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July 14, 2020

Keep the spend local

Procurement has become a byword for minimising costs to the public purse, achieving ‘best value’ etc whereas its potential to deliver multiple social and economic goods has been largely ignored. It partly explains why the continual wrongdoings of outsourcing behemoths SERCO and G4S are routinely ignored, with contracts regularly renewed. Until now that is. Rather than line the pockets of shareholders, the idea that public spending can support local economies is starting to gain traction. The community wealth building ideas of Neil McInroy at CLES have recently found favour within Scottish Government. 

Own The Future – A Guide for Local Economies

There can be little doubt that the Covid-19 pandemic has served as a stark reminder that our economic model has failed us.

Far from delivering on the promise of prosperity for all, it has left too many less secure and worse off, enriched the already wealthy few and propelled us further down the road to ecological disaster. In the face of unprecedented economic challenge, we need to reset and build a new economy: one in which wellbeing stands above economic growth. To date, such a commitment has been absent at the UK level. Whilst statements about building back better have been made, at the time of writing we are yet to see how this is to be achieved.

This guide aims to give much-needed substance to these ambitions. It sets out an achievable vision for the just recovery and social, democratic and economic reform of localities, led by local authorities. To do so, it uses the framework of community wealth building – a people-centred approach to local economic development that CLES and others have advanced in the UK and internationally over the last 10 years.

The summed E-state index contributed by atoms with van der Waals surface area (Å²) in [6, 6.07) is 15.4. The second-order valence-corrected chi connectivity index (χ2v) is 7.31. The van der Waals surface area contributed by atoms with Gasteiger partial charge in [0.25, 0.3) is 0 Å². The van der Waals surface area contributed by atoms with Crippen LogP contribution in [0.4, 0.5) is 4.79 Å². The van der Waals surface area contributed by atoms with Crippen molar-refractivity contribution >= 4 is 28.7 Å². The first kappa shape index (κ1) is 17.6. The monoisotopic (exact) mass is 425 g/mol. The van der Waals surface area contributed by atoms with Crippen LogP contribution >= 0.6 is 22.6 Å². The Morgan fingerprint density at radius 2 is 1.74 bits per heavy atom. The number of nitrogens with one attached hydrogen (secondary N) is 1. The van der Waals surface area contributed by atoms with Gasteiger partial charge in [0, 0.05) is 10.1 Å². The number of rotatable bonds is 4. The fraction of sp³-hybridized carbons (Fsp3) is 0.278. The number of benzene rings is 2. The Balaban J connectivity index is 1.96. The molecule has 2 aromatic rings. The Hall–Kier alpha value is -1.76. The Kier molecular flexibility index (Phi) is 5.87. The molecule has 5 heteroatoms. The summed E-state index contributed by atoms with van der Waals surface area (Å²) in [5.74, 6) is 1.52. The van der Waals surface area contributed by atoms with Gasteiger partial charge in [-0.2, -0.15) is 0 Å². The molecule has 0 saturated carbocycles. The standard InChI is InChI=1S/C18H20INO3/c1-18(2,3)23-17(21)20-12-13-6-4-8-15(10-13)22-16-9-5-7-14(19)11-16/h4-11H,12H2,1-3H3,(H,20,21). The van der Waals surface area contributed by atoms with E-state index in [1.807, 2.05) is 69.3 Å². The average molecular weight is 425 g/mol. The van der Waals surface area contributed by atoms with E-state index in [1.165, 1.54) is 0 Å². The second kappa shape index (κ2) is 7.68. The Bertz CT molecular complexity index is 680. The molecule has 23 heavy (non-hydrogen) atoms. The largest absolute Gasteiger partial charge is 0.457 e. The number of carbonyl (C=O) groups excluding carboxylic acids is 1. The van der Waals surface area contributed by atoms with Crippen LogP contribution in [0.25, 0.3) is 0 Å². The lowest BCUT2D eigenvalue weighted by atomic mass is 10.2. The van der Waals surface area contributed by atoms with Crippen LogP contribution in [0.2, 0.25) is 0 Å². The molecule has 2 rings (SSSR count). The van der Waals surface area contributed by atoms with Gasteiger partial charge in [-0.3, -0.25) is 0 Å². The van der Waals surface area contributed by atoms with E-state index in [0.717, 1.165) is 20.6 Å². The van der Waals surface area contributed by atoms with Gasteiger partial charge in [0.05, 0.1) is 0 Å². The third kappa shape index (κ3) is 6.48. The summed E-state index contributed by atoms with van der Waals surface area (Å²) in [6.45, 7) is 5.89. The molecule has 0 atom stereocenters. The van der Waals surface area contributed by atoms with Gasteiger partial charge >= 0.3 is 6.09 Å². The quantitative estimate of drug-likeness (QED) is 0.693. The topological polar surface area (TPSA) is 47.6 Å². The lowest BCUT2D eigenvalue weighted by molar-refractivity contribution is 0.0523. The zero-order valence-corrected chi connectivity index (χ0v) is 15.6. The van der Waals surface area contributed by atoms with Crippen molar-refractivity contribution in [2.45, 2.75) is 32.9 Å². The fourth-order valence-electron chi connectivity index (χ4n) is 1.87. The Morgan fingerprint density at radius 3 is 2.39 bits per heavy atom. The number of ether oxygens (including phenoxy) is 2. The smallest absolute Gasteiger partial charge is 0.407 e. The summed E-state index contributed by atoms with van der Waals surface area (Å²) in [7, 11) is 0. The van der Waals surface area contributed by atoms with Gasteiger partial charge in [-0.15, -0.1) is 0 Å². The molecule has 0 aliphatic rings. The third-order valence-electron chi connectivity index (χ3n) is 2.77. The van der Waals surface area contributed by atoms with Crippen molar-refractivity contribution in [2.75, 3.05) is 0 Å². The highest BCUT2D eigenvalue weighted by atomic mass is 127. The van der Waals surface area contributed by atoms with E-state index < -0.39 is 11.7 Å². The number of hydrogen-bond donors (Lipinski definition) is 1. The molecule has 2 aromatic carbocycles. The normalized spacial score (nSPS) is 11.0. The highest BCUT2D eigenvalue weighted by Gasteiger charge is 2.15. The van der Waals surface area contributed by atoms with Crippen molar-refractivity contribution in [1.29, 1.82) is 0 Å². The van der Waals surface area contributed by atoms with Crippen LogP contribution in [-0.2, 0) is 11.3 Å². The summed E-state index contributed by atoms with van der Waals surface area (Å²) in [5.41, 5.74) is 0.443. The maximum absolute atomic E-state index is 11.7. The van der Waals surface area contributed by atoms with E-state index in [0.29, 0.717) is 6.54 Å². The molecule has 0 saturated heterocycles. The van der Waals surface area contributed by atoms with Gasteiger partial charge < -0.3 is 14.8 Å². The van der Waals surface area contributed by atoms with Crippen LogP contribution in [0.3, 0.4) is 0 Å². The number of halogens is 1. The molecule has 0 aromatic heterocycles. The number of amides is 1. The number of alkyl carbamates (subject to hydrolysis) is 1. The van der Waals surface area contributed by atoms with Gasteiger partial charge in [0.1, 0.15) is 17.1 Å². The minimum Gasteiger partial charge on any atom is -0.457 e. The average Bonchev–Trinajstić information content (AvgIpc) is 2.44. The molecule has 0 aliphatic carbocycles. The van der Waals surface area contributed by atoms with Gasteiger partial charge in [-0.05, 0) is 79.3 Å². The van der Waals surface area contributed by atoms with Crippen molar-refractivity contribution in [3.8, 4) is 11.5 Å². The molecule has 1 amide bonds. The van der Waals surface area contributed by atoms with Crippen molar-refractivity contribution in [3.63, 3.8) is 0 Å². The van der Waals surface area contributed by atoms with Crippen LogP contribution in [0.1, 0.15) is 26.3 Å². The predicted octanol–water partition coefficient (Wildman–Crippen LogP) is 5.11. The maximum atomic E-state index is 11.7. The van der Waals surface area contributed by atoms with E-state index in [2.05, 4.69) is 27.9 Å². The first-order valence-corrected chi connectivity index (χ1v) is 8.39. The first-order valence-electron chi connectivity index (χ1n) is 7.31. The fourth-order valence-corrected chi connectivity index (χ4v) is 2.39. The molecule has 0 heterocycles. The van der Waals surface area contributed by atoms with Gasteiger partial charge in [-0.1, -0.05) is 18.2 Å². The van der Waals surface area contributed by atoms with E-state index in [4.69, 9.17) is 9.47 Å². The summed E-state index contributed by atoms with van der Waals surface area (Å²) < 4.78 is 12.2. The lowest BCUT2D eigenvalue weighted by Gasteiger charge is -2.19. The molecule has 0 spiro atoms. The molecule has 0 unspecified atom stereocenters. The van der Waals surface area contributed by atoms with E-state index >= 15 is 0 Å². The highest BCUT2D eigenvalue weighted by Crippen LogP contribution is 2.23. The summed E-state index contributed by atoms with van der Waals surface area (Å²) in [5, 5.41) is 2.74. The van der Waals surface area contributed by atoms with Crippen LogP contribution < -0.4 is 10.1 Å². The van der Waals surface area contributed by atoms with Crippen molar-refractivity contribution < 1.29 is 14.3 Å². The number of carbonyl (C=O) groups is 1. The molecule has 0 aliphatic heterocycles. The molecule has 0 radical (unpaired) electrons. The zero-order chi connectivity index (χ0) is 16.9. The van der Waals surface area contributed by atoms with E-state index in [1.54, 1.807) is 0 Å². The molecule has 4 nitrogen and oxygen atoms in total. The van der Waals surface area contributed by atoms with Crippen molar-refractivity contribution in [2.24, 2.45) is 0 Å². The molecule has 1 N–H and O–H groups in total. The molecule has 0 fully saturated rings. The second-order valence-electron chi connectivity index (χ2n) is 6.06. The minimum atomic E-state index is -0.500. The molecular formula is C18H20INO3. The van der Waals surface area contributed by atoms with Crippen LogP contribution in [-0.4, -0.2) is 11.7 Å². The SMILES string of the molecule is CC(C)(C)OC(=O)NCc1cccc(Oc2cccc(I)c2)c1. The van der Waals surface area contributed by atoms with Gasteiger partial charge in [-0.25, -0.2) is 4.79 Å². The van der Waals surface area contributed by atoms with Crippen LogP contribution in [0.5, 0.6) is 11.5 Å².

Despite the catastrophic funding shortfalls that have beset local authorities for the last decade, and now look set to grow, there is much that they can do to mobilise a community wealth building approach. This document provides a practical guide for the willing. It sets out two roles for local authorities which, taken together, constitute a powerful model for progressive local economic development:

  • The analyst

By developing and maintaining a deep understanding of the local economy and the impacts of the Covid-19 pandemic in their area, local authorities will be critical to creating a local economy which addresses the interconnected priorities of poverty, ill health, social isolation and inequality.

  • The anchor and agent of change

By realising the potential of their role as an anchor institution for their place, local authorities – and other large, locally rooted institutions – will be key sources of the purchasing power, assets and employment with which economies can be recovered and reformed. By using these levers, local authorities will exercise strong, confident intervention in local economies to advance the cause of social and economic justice for all.

In setting out these actions, we recognise that they go against some of the prevailing winds of the policy and financial framework of the UK. That is why, throughout this guide, we supplement our practical prescriptions for action with information on national policy changes which are needed to truly realise reform.

The proposals set out in this guide will not be easy. They run part-counter to the prevailing orthodoxy and the thrust of much UK-wide national policy and are hamstrung without a comprehensive and just financial settlement for local government. But if we are to build new economies that work for communities, that work to address climate change and create resilience where there is risk and precarity, then this is the approach we must take.

There is no alternative. This must be the new mainstream.